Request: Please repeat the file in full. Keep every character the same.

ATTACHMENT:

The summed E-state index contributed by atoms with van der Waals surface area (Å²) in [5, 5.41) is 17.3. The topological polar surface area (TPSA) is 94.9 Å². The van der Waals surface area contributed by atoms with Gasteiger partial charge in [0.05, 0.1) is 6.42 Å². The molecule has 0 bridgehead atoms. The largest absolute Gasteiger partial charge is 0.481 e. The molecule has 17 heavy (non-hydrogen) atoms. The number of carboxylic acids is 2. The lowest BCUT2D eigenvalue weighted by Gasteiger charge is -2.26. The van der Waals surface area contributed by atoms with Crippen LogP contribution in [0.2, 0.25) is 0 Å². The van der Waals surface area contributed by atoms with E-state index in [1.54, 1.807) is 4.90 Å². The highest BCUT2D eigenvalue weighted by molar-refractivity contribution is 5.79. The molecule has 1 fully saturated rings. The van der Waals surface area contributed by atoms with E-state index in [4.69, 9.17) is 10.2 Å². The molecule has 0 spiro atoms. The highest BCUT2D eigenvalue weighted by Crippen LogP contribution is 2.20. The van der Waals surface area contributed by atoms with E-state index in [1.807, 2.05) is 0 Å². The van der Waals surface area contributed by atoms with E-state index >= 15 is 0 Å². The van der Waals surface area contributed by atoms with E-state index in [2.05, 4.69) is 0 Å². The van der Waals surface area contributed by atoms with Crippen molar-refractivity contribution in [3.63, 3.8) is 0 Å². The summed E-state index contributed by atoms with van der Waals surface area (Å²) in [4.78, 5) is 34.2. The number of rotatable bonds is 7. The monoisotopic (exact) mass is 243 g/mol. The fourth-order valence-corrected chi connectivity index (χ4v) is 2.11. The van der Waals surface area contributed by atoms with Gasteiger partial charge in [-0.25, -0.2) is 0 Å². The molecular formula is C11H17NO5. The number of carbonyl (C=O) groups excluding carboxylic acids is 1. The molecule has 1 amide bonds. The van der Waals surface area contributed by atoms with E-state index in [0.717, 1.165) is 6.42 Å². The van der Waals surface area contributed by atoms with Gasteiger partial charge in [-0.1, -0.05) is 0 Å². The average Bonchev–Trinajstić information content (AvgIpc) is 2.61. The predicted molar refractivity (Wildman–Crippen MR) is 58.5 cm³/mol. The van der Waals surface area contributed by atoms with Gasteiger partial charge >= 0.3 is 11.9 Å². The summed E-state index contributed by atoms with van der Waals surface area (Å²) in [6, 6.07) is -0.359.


The summed E-state index contributed by atoms with van der Waals surface area (Å²) in [5, 5.41) is 17.3. The topological polar surface area (TPSA) is 94.9 Å². The van der Waals surface area contributed by atoms with Gasteiger partial charge in [0.05, 0.1) is 6.42 Å². The molecule has 0 bridgehead atoms. The largest absolute Gasteiger partial charge is 0.481 e. The molecule has 17 heavy (non-hydrogen) atoms. The number of carboxylic acids is 2. The lowest BCUT2D eigenvalue weighted by Gasteiger charge is -2.26. The van der Waals surface area contributed by atoms with Crippen LogP contribution in [0.2, 0.25) is 0 Å². The van der Waals surface area contributed by atoms with E-state index in [1.54, 1.807) is 4.90 Å². The highest BCUT2D eigenvalue weighted by molar-refractivity contribution is 5.79. The molecule has 1 fully saturated rings. The van der Waals surface area contributed by atoms with E-state index in [4.69, 9.17) is 10.2 Å². The molecule has 0 spiro atoms. The highest BCUT2D eigenvalue weighted by Crippen LogP contribution is 2.20. The van der Waals surface area contributed by atoms with E-state index in [1.807, 2.05) is 0 Å². The van der Waals surface area contributed by atoms with E-state index >= 15 is 0 Å². The van der Waals surface area contributed by atoms with E-state index in [2.05, 4.69) is 0 Å². The van der Waals surface area contributed by atoms with Crippen molar-refractivity contribution in [3.63, 3.8) is 0 Å². The summed E-state index contributed by atoms with van der Waals surface area (Å²) in [4.78, 5) is 34.2. The number of rotatable bonds is 7. The monoisotopic (exact) mass is 243 g/mol. The fourth-order valence-corrected chi connectivity index (χ4v) is 2.11. The van der Waals surface area contributed by atoms with Gasteiger partial charge in [-0.25, -0.2) is 0 Å². The molecular formula is C11H17NO5. The number of carbonyl (C=O) groups excluding carboxylic acids is 1. The molecule has 1 amide bonds. The van der Waals surface area contributed by atoms with E-state index in [0.717, 1.165) is 6.42 Å². The van der Waals surface area contributed by atoms with Gasteiger partial charge in [-0.1, -0.05) is 0 Å². The average Bonchev–Trinajstić information content (AvgIpc) is 2.61. The predicted molar refractivity (Wildman–Crippen MR) is 58.5 cm³/mol. The van der Waals surface area contributed by atoms with Gasteiger partial charge >= 0.3 is 11.9 Å². The summed E-state index contributed by atoms with van der Waals surface area (Å²) in [6, 6.07) is -0.359.